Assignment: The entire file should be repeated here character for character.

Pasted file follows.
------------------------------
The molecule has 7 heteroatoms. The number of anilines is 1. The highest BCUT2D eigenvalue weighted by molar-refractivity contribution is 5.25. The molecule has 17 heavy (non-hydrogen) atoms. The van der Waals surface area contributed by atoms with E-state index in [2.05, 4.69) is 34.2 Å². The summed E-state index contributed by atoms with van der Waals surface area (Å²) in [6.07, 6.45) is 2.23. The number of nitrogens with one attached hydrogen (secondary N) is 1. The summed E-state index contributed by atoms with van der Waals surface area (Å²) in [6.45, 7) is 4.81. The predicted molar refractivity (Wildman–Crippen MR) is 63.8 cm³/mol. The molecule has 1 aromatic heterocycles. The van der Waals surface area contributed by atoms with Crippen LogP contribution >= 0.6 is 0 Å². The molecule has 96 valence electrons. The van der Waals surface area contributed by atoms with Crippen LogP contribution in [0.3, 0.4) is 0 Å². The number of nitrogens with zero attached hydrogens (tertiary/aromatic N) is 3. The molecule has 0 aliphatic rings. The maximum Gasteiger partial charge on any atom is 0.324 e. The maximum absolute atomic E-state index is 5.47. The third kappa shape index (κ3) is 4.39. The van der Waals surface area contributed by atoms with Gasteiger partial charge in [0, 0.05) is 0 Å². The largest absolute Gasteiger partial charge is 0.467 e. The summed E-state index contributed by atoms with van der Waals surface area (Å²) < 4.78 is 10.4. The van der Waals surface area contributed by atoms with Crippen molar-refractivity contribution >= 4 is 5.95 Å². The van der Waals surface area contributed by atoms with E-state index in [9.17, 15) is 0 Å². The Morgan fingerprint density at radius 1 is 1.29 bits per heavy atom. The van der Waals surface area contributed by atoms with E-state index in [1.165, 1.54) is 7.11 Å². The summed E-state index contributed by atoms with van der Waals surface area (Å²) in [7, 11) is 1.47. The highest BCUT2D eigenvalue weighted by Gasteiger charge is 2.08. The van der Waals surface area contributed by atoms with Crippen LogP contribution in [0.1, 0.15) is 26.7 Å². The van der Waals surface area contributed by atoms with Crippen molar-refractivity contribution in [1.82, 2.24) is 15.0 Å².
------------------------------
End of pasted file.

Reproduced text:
The molecule has 7 heteroatoms. The number of anilines is 1. The highest BCUT2D eigenvalue weighted by molar-refractivity contribution is 5.25. The molecule has 17 heavy (non-hydrogen) atoms. The van der Waals surface area contributed by atoms with E-state index in [2.05, 4.69) is 34.2 Å². The summed E-state index contributed by atoms with van der Waals surface area (Å²) in [6.07, 6.45) is 2.23. The number of nitrogens with one attached hydrogen (secondary N) is 1. The summed E-state index contributed by atoms with van der Waals surface area (Å²) in [6.45, 7) is 4.81. The predicted molar refractivity (Wildman–Crippen MR) is 63.8 cm³/mol. The molecule has 1 aromatic heterocycles. The van der Waals surface area contributed by atoms with Crippen LogP contribution >= 0.6 is 0 Å². The molecule has 96 valence electrons. The van der Waals surface area contributed by atoms with Crippen LogP contribution in [0.3, 0.4) is 0 Å². The number of nitrogens with zero attached hydrogens (tertiary/aromatic N) is 3. The molecule has 0 aliphatic rings. The maximum Gasteiger partial charge on any atom is 0.324 e. The maximum absolute atomic E-state index is 5.47. The third kappa shape index (κ3) is 4.39. The van der Waals surface area contributed by atoms with Gasteiger partial charge in [0, 0.05) is 0 Å². The largest absolute Gasteiger partial charge is 0.467 e. The summed E-state index contributed by atoms with van der Waals surface area (Å²) < 4.78 is 10.4. The van der Waals surface area contributed by atoms with Crippen molar-refractivity contribution >= 4 is 5.95 Å². The van der Waals surface area contributed by atoms with E-state index in [9.17, 15) is 0 Å². The Morgan fingerprint density at radius 1 is 1.29 bits per heavy atom. The van der Waals surface area contributed by atoms with E-state index in [1.165, 1.54) is 7.11 Å². The summed E-state index contributed by atoms with van der Waals surface area (Å²) in [7, 11) is 1.47. The highest BCUT2D eigenvalue weighted by Gasteiger charge is 2.08. The van der Waals surface area contributed by atoms with Crippen LogP contribution in [0.1, 0.15) is 26.7 Å². The van der Waals surface area contributed by atoms with Crippen molar-refractivity contribution in [1.82, 2.24) is 15.0 Å².